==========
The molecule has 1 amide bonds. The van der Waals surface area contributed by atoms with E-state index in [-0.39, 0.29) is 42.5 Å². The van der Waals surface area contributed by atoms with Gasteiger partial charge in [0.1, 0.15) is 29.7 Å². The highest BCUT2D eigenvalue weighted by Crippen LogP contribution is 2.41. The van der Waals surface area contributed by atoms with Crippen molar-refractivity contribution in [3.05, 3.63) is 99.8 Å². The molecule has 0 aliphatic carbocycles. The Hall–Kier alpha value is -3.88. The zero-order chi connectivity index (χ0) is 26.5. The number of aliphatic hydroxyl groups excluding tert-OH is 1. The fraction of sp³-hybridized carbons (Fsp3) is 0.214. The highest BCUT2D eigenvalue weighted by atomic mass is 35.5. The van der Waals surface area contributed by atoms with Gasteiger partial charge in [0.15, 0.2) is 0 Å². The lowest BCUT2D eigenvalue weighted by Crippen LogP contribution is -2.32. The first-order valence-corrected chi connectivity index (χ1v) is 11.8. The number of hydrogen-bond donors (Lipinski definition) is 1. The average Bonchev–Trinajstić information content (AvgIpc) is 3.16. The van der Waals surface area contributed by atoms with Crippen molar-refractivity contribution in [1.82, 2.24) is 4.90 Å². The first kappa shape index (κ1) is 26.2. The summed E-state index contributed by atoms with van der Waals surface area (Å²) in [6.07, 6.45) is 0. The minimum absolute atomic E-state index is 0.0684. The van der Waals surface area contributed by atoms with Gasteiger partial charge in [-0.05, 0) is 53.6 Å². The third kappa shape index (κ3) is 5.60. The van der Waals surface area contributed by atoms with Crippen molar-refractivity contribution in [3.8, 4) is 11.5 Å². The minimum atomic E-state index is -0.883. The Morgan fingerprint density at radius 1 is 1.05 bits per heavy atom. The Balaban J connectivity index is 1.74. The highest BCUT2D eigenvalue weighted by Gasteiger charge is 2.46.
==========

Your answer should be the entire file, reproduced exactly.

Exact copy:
The molecule has 1 amide bonds. The van der Waals surface area contributed by atoms with E-state index in [-0.39, 0.29) is 42.5 Å². The van der Waals surface area contributed by atoms with Gasteiger partial charge in [0.1, 0.15) is 29.7 Å². The highest BCUT2D eigenvalue weighted by Crippen LogP contribution is 2.41. The van der Waals surface area contributed by atoms with Crippen molar-refractivity contribution in [3.05, 3.63) is 99.8 Å². The molecule has 0 aliphatic carbocycles. The Hall–Kier alpha value is -3.88. The zero-order chi connectivity index (χ0) is 26.5. The number of aliphatic hydroxyl groups excluding tert-OH is 1. The fraction of sp³-hybridized carbons (Fsp3) is 0.214. The highest BCUT2D eigenvalue weighted by atomic mass is 35.5. The van der Waals surface area contributed by atoms with Gasteiger partial charge in [0.15, 0.2) is 0 Å². The lowest BCUT2D eigenvalue weighted by Crippen LogP contribution is -2.32. The first-order valence-corrected chi connectivity index (χ1v) is 11.8. The number of hydrogen-bond donors (Lipinski definition) is 1. The average Bonchev–Trinajstić information content (AvgIpc) is 3.16. The van der Waals surface area contributed by atoms with Crippen molar-refractivity contribution in [1.82, 2.24) is 4.90 Å². The first kappa shape index (κ1) is 26.2. The summed E-state index contributed by atoms with van der Waals surface area (Å²) in [6.07, 6.45) is 0. The minimum absolute atomic E-state index is 0.0684. The van der Waals surface area contributed by atoms with Gasteiger partial charge in [-0.05, 0) is 53.6 Å². The third kappa shape index (κ3) is 5.60. The van der Waals surface area contributed by atoms with Crippen molar-refractivity contribution in [3.8, 4) is 11.5 Å². The minimum atomic E-state index is -0.883. The Morgan fingerprint density at radius 1 is 1.05 bits per heavy atom. The Balaban J connectivity index is 1.74. The highest BCUT2D eigenvalue weighted by Gasteiger charge is 2.46.